Abstract Detection and identification of military and civilian targets from airborne platforms using hyperspectral sensors is of great interest. Relative to multispectral sensing, hyperspectral sensing can increase the detectability of pixel and subpixel size targets by exploiting finer detail in the spectral signatures of targets and natural backgrounds. A multitude of adaptive detection algorithms for resolved and subpixel targets, with known or unknown spectral characterization, in a background with known or unknown statistics, theoretically justified or ad hoc, with low or high computational complexity, have appeared in the literature or have found their way into software packages and end-user systems. The purpose of this paper is threefold. First, we present a unified mathematical summary of most adaptive matched filter detectors using common notation, and we state clearly the underlying theoretical assumptions. Whenever possible, we express existing ad hoc algorithms as computationally simpler versions of optimal methods. Second, we present a comparative performance analysis of the basic algorithms using theoretically obtained performance characteristics. We focus on algorithms characterized by theoretically desirable properties, practically desired features, or implementation simplicity. A primary goal is to identify best-of-class algorithms for detailed performance evaluation. Finally, we illustrate the practical performance of the most promising algorithms using hyperspectral data from the HYDICE sensor.


Optimized Multichannel Waveforms with Application to Polarimetrics

Unnikrishna Pillai
Polytechnic University
Six Metrotech Center
Brooklyn, NY 11021
tel: (718) 260-3732
email: pillai@hora.poly.edu

Joseph Guerci
DARPA / SPO
3701 North Fairfax Drive
Arlington, VA 22203
tel: (703) 248-1548
email: jguerci@darpa.mil

Presentation



Abstract Recent research has highlighted the potential benefits of polarization diverse radar systems to enhance the separation of targets from clutter, and aid in target ID [1]. To achieve maximum gain, however, the waveform and polarization should be jointly designed. This requires a rigorous theoretical framework for multichannel waveform optimization.

In this paper, a recently developed multichannel waveform optimization framework is presented. Unlike previous single-input, single-output (SISO) approaches [2], or methods that produce non-causal waveforms [3], this framework produces strictly causal results, and allows the designer the flexibility of controlling uncompressed pulse lengths while preserving resolution (i.e., compression). Although nonlinear when clutter is present, a very efficient and rapidly converging iterative algorithm has been developed which makes the approach attractive for both offline and potentially online multichannel waveform optimization. The efficacy of the approach is illustrated with applications to varying target-clutter scenarios.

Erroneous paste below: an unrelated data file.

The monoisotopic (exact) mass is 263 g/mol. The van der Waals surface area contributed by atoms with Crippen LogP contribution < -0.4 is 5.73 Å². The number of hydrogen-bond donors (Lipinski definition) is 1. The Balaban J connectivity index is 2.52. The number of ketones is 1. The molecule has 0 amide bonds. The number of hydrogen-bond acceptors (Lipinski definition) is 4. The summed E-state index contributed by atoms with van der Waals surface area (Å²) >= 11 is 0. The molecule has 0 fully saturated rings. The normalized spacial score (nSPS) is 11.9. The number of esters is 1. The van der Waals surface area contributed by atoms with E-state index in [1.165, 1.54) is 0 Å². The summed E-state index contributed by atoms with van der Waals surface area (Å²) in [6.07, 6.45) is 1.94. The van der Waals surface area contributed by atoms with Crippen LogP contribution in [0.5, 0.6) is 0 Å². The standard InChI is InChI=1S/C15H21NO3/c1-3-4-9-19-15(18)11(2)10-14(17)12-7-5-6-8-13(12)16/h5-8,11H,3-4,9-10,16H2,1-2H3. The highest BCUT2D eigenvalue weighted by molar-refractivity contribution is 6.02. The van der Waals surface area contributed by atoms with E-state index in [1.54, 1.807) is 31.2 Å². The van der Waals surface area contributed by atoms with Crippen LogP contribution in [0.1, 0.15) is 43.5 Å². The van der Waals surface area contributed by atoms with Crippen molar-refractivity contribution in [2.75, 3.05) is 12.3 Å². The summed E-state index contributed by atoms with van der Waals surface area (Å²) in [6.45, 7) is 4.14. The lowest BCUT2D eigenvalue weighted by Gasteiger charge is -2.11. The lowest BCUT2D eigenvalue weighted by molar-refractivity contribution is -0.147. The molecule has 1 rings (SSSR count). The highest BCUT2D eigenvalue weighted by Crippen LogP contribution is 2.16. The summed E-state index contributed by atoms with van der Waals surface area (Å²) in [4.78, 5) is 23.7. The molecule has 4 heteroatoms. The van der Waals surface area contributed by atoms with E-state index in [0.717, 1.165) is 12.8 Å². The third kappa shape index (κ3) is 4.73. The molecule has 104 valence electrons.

A General Framework for Space-Time Coding in MIMO Wireless Communications Systems

A. Lee Swindlehurst
Brigham Young University
459 Clyde Building
Provo, UT  84604
tel: (801) 378-4343
email: swindle@ee.buy.edu

Presentation

 

Abstract The advantages of using multiple antennas at both the transmit and receive ends of a wireless communications link have recently been noted.  A number of space-time codes (STCs) have been proposed that exploit the potential for increased throughout and diversity that such systems offer.  In this talk, it is shown that most of these codes can be described as special cases of a general STC framework in which a given data sequence is linearly precoded prior to transmissions from each source antenna.  If training data is employed, then the precoding is affine.

Classifying STCs under this framework facilitates code comparisons and potentially allows for optimal code and training sequence design.  In addition, it permits the design of modular receivers that can be applied to a wide variety of sytems.  The focus of this presentation is how the proposed STC framework can be exploited for blind (or semi-blind) equalization and direct sequence estimation.  In particular, a set of channel-independent linear equations are derived whose solution simultaneously yields the transmitted data sequence and a vector containing all possible zero-forcing receivers.  Conditions on the linear precoders and training that guarantee unique solutions are also described.  While the details of the algorithms are presented for the single-user flat-fading case, extensions to situations involving frequency selective fading and multiple users are discussed, along with modifications of the algorithm required when there are more transmit than receive antennas or the channel is rank deficient.


Synthetic Aperture Geolocation of Cellular Phones in the Presence of Multiple Access Interference

Daniel Bliss
MIT Lincoln Laboratory
244 Wood Street
Lexington, MA 02420
tel: (781) 981-
email: bliss@ll.mit.edu

Nicholas Chang
Princeton University
Princeton, NJ
tel: 
email: nchang@princeton.edu

Amanda Chan
University of Michigan
Ann Arbor, MI
tel: 
email: amchan@eecs.umich.edu

Presentation